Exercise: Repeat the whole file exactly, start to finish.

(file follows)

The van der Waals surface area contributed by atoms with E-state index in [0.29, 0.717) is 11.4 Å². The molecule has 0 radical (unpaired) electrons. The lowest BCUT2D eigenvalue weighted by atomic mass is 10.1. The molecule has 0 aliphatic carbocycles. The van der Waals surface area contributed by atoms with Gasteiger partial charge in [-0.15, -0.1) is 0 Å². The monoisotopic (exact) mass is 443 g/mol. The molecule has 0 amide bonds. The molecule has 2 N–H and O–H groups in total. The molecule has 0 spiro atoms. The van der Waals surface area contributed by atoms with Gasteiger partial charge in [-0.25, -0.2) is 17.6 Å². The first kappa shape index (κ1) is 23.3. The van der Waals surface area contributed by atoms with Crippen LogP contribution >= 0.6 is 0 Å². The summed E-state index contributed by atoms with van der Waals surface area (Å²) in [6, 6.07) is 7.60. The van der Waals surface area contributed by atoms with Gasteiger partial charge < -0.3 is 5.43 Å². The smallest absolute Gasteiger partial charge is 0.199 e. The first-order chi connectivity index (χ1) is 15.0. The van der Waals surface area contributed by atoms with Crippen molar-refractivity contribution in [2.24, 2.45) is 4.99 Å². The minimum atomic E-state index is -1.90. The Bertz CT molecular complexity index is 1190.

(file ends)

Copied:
The van der Waals surface area contributed by atoms with E-state index in [0.29, 0.717) is 11.4 Å². The molecule has 0 radical (unpaired) electrons. The lowest BCUT2D eigenvalue weighted by atomic mass is 10.1. The molecule has 0 aliphatic carbocycles. The van der Waals surface area contributed by atoms with Gasteiger partial charge in [-0.15, -0.1) is 0 Å². The monoisotopic (exact) mass is 443 g/mol. The molecule has 0 amide bonds. The molecule has 2 N–H and O–H groups in total. The molecule has 0 spiro atoms. The van der Waals surface area contributed by atoms with Gasteiger partial charge in [-0.25, -0.2) is 17.6 Å². The first kappa shape index (κ1) is 23.3. The van der Waals surface area contributed by atoms with Crippen LogP contribution >= 0.6 is 0 Å². The summed E-state index contributed by atoms with van der Waals surface area (Å²) in [6, 6.07) is 7.60. The van der Waals surface area contributed by atoms with Gasteiger partial charge < -0.3 is 5.43 Å². The smallest absolute Gasteiger partial charge is 0.199 e. The first-order chi connectivity index (χ1) is 15.0. The van der Waals surface area contributed by atoms with Crippen molar-refractivity contribution in [2.24, 2.45) is 4.99 Å². The minimum atomic E-state index is -1.90. The Bertz CT molecular complexity index is 1190.